Climate-linked extinction of crop varieties has seen the world exploring alternative genetic materials.
African nations are pushing for a review of an access and benefit sharing framework for exploration of genetic materials obtained from farmers in developing countries.
The increasing number of hungry people, coupled with climate-linked extinction of crops and livestock varieties has seen the world exploring alternative genetic materials.
African countries raised their concerns at the seventh Session of the Governing Body of the International Treaty on Plant Genetic Resources for Food and Agriculture held in Kigali last week, which seeks to expand the basket of crops exchanged through the Treaty’s Multilateral System.
The Treaty’s Multilateral System seeks to remove restrictions to diverse genetic materials stored in gene banks by scientific institutions, plant breeders and other sector players.
According to the Food and Agriculture Organisation of the United Nations (FAO), the number of food and agriculture plants currently covered under the International Treaty is limited to 64, namely maize, rice, wheat, potato, cassava, sorghum and banana, among others, which provide 80 per cent of world population’s food intake from plants.
René Castro-Salazar, assistant Director-General at FAO said the need to expand the food basket is critical due to rapid population growth and degradation of natural resources.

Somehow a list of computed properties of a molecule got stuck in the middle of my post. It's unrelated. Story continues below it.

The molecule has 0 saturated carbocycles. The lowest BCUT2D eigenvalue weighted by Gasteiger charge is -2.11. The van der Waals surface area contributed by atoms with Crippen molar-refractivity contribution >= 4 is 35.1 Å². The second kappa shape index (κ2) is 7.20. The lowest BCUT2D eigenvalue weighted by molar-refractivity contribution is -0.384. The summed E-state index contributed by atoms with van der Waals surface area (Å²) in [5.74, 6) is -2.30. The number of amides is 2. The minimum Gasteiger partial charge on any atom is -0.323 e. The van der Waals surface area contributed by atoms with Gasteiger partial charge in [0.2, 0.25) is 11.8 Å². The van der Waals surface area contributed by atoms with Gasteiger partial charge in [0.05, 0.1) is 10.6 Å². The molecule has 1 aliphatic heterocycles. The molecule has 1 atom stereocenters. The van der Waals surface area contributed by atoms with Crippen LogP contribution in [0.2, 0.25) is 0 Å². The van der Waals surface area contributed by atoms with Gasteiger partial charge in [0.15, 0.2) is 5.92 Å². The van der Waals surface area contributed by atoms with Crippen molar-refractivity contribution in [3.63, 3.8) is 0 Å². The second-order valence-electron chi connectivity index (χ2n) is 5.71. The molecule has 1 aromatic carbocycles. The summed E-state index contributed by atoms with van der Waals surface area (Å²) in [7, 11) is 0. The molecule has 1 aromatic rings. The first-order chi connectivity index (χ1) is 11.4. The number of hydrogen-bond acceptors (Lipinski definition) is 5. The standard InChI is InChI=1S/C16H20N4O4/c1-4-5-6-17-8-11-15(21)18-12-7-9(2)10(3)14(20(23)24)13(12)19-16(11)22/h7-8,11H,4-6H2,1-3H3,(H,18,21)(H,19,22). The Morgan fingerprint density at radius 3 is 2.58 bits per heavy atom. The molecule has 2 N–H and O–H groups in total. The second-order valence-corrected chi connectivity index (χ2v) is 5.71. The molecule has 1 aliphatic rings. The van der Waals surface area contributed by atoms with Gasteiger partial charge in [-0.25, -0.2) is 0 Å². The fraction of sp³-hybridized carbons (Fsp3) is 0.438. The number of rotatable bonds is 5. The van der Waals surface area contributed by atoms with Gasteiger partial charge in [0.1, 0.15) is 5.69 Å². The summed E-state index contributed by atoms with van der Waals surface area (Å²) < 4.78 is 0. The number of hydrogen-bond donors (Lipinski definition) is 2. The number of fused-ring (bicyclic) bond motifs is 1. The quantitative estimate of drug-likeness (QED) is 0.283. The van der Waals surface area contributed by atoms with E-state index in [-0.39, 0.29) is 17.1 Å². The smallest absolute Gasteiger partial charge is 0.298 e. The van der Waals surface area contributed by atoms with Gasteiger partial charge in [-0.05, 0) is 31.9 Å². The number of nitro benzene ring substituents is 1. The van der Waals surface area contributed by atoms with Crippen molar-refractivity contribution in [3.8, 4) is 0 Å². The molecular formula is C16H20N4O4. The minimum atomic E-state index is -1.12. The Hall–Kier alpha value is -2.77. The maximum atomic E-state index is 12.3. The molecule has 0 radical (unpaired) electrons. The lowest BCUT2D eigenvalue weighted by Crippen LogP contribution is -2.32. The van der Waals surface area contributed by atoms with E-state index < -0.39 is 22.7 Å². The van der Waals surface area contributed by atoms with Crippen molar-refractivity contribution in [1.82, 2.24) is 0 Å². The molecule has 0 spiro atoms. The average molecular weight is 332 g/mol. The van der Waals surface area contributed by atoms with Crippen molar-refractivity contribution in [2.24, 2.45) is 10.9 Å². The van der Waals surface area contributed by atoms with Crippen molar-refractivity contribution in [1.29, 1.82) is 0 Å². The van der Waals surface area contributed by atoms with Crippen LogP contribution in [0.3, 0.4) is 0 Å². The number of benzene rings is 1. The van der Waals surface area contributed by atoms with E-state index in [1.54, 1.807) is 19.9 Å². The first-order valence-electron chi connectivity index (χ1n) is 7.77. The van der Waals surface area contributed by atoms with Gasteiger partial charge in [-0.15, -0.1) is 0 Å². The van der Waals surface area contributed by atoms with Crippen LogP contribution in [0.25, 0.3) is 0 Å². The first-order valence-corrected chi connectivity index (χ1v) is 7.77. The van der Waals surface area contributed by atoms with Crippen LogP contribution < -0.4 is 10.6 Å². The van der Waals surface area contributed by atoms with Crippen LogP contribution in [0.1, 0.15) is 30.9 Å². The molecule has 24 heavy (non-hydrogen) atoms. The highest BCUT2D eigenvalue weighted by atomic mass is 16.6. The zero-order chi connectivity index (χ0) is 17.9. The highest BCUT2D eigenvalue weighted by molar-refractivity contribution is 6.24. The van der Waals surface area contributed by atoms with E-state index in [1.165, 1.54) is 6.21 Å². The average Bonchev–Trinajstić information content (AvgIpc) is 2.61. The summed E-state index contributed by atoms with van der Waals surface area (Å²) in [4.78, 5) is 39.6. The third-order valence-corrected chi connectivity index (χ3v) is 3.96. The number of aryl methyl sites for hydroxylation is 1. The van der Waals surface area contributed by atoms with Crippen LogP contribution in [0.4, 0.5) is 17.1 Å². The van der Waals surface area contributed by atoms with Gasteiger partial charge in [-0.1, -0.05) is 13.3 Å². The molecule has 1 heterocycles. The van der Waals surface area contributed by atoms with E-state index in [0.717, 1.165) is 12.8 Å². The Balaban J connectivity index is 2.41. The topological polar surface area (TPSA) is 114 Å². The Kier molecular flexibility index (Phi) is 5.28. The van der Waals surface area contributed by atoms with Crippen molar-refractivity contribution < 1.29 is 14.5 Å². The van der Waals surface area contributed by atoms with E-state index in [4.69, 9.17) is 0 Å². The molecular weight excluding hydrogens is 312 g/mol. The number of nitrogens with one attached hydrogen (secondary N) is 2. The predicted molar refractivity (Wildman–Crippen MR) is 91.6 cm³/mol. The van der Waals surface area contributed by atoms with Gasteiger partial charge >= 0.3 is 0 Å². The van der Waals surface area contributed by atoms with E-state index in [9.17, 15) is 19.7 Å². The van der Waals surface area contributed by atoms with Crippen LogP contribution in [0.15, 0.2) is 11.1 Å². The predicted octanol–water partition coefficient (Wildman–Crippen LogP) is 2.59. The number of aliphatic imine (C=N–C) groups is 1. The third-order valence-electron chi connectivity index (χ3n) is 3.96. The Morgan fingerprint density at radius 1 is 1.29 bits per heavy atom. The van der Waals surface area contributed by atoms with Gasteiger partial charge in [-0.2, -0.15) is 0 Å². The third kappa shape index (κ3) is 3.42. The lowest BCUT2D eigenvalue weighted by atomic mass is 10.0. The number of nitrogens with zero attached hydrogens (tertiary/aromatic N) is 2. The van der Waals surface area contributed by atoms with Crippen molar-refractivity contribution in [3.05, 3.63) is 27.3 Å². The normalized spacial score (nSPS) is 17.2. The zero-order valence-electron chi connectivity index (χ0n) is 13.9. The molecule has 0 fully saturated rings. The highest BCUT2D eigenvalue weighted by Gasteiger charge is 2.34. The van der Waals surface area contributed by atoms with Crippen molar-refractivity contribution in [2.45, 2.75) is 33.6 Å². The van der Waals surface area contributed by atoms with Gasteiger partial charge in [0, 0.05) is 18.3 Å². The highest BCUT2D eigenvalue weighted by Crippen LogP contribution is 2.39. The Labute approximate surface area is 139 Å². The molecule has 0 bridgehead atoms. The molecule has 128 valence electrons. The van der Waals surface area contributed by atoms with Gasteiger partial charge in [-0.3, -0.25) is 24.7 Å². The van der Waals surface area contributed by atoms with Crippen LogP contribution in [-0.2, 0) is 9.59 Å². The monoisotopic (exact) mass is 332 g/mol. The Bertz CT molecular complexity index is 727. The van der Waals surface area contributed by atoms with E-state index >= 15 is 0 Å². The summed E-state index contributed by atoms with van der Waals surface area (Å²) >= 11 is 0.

Experts say rising global temperatures, disease outbreaks, heavy rainfall and changing ecosystems, could result in some plant and animal species going extinct.
There is therefore a need to strengthen the pact for countries to develop crop varieties.
Available figures show the multilateral system resulted in an exchange of over four million samples of genetic resources over the past 10 years.
However, delegates from developing countries say the exchange was not mutually beneficial due to lack of monetary contributions to the treaty’s common fund.
It was also not clear how the transfer, mostly by private sector research organisations and seed companies, improved food security, livelihoods or contributed to empowering needy communities around the world.
Developing countries pushed for stakeholders to commit to making the benefit-sharing provision work for all.
FAO is banking on a stronger pact to provide diversity in crops and livestock genetic resources, which is vital in efforts to eradicate hunger and all forms of malnutrition as part of the 2030 Agenda for Sustainable Development.
FAO’s latest global hunger report, released recently, showed hungry people increased to 815 million in 2016 from 777 million in 2015. Africa accounts for a large number of those affected.
“The implementation of the benefit sharing agreement faces many challenges since contributions are voluntary. The result is that despite a lot of material transfer, you find no sufficient funds going back to communities to support projects for enhancing their livelihoods,” said Rwanda’s Minister of Agriculture and Animal Resources Geraldine Mukeshimana.